the_experience03 is offline   Reply With Quote
Old 07-28-2009, 09:25 PM   #12
Almost There
 
Join Date: Nov 2008
Location: Carriere Miss.
Posts: 97
Year: 85
Coachwork: Ward
Chassis: G.M.C. 6000 series
Engine: 366 G.M.
Rated Cap: 60
Re: 366 gmc milage questions?

Thank you Mr. Eexperience thats what I'm talk'n about, engine managment system , the 21st century. Russell
Russell is offline   Reply With Quote
Old 07-28-2009, 10:18 PM   #13
Bus Geek
 
the_experience03's Avatar
 
Join Date: Feb 2006
Location: Saint James, MN
Posts: 2,669
Send a message via MSN to the_experience03 Send a message via Yahoo to the_experience03
Re: 366 gmc milage questions?

Just be ready for some head scratching frustration and a true sense of accomplishment eventually.
__________________
https://farm4.static.flickr.com/3024/...09f20d39_m.jpg
Skooling it...one state at a time...
the_experience03 is offline   Reply With Quote
Old 06-28-2010, 08:45 PM   #14
Almost There
 
Will's Avatar
 
Join Date: Feb 2009
Location: Columbus, Indiana
Posts: 79
Year: 1991
Coachwork: Thomas
Chassis: International
Engine: DTA 360, Fuller 6-speed
Rated Cap: 53
Re: 366 gmc milage questions?

High compression gasoline , turbocharger gasoline, schoolbus--not good bed fellows.

Mostly it's about duty cycle. A pickup might take 50hp to push it down the road at a given speed and a bus might take 100hp. On hills or an any acceleration you are going to see 100%--sometimes for several minutes. A pickup might need only 40% on the same hill. Going across Wyoming in a bus into that wind, you might be at 80%+ for hours or 100%. It is designed to take it. The compression was lowered, the displacement is reduced (A 460 down to a 470 or a 454 down to a 366), the heads have reduced port and valve sizes to increase low rpm airspeed and improve low rpm cylinder filling. Due to the duty cycle, the exhaust valves are usually sodium filled to help take heat away from the head. The sodium turns to liquid when it gets warm and circulates heat up the stem. The cooling passages in the heads are generally larger, the water pump, radiator hoses and radiators are larger. Usually the distributor shaft is thicker because it drives a larger oil pump. There may be a mechanical governer built itto the distributor as well. The blocks usually have added webbing and the cranks are steel. I don't know if the 366 has all of these, but I've had a 361FT and a 413 truck engine and they were both like this.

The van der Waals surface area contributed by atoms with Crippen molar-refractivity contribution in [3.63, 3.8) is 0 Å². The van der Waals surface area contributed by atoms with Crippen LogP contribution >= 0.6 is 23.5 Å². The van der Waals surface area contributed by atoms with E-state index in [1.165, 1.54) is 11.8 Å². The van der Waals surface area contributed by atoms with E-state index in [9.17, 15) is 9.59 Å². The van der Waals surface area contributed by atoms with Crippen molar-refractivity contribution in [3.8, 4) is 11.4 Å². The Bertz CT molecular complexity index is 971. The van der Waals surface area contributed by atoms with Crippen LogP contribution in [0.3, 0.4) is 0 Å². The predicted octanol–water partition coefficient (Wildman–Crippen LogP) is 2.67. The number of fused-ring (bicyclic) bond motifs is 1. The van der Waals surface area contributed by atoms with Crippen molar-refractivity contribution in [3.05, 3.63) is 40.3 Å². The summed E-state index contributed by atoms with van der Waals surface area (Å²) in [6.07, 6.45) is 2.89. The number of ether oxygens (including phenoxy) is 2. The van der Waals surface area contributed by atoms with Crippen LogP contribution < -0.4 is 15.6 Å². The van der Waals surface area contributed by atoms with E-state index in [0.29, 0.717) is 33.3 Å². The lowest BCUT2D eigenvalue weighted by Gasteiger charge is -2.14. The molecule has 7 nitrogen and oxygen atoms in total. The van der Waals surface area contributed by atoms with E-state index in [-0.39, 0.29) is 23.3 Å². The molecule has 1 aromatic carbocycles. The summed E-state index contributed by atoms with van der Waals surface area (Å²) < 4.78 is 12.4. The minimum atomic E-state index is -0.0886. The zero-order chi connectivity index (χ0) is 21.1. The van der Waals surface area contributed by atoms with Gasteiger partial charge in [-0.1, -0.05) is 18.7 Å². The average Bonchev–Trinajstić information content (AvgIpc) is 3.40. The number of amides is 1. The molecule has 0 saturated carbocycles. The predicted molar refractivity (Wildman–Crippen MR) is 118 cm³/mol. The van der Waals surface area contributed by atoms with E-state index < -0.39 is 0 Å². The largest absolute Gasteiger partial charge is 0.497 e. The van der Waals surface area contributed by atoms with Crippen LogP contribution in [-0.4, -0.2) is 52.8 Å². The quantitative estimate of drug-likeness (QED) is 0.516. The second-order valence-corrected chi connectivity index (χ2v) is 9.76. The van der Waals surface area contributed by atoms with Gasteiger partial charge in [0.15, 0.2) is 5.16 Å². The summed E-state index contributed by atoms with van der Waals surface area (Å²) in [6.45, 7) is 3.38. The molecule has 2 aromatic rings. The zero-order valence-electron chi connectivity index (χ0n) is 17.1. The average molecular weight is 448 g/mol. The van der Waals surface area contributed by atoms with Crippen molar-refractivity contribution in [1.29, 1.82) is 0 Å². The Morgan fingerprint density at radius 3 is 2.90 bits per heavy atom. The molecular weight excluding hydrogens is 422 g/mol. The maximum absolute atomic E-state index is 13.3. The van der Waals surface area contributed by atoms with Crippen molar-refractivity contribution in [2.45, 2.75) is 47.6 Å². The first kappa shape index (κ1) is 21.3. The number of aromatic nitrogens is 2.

It might be tempting to try and squeeze more out of the gas engines in these, but I wouldn't. If you increase the compression ratio, you may induce detonation that you won't notice in a bus. In a car or truck you drive around using 20% so if it has detonation, you are rarely at full power so it doesn't matter. And on a newer engine there is probably a knock sensor to retard the ignition. The best thing you can do with a bus motor is maintain it.

I think 6mpg is what those get. In a high load application they get 1/2 what a diesel gets. The difference is less in a low load application.
__________________
My bus conversion
Will is offline   Reply With Quote
Old 06-28-2010, 11:09 PM   #15
Bus Geek
 
the_experience03's Avatar
 
Join Date: Feb 2006
Location: Saint James, MN
Posts: 2,669
Send a message via MSN to the_experience03 Send a message via Yahoo to the_experience03
Re: 366 gmc milage questions?

The 366 has a few differences. It does have a steel crank and good rods in it, but they're not balanced well. It also is a tall deck allowing for an additional ring on the pistons which also have a thicker head and are obviously longer from crown to skirt. I don't know of any real specific differences with the distributor other than the length of the shaft.. The pushrods are longer to make up the height difference, but I don't know them to be larger diameter or thinner, both of which would make them stiffer so pushrod flex could be an issue with any real head work. The water pumps are different so don't expect a parts store to stock them. A regular Chevy water pump could probably be made to work, but there is a reason they're different. The cooling system is enormous and the TD Chevy motors make use of two thermostats. Most parts stores will stock one... There is room to grow on these engines, just the same as the diesels so long as you keep things reasonable.
__________________
https://farm4.static.flickr.com/3024/...09f20d39_m.jpg
Skooling it...one state at a time...
the_experience03 is offline   Reply With Quote
Reply

Thread Tools
Display Modes

Posting Rules
You may not post new threads
You may not post replies
You may not post attachments
You may not edit your posts

BB code is On
Smilies are On
[IMG] code is On
HTML code is Off
Trackbacks are Off
Pingbacks are Off
Refbacks are Off


Similar Threads
Thread Thread Starter Forum Replies Last Post
Propane bus milage questions captainkf Alternative Fuels | Electric, Propane, Wood & Biofuels 6 03-24-2005 11:50 PM
gas milage and durabuility David G. Everything Else | General Skoolie Discussions 4 06-25-2004 03:09 PM

» Featured Campgrounds

Reviews provided by

Powered by vBadvanced CMPS v3.2.3

All times are GMT -5. The time now is 12:07 PM.


Powered by vBulletin® Version 3.8.8 Beta 4
Copyright ©2000 - 2020, vBulletin Solutions, Inc.
×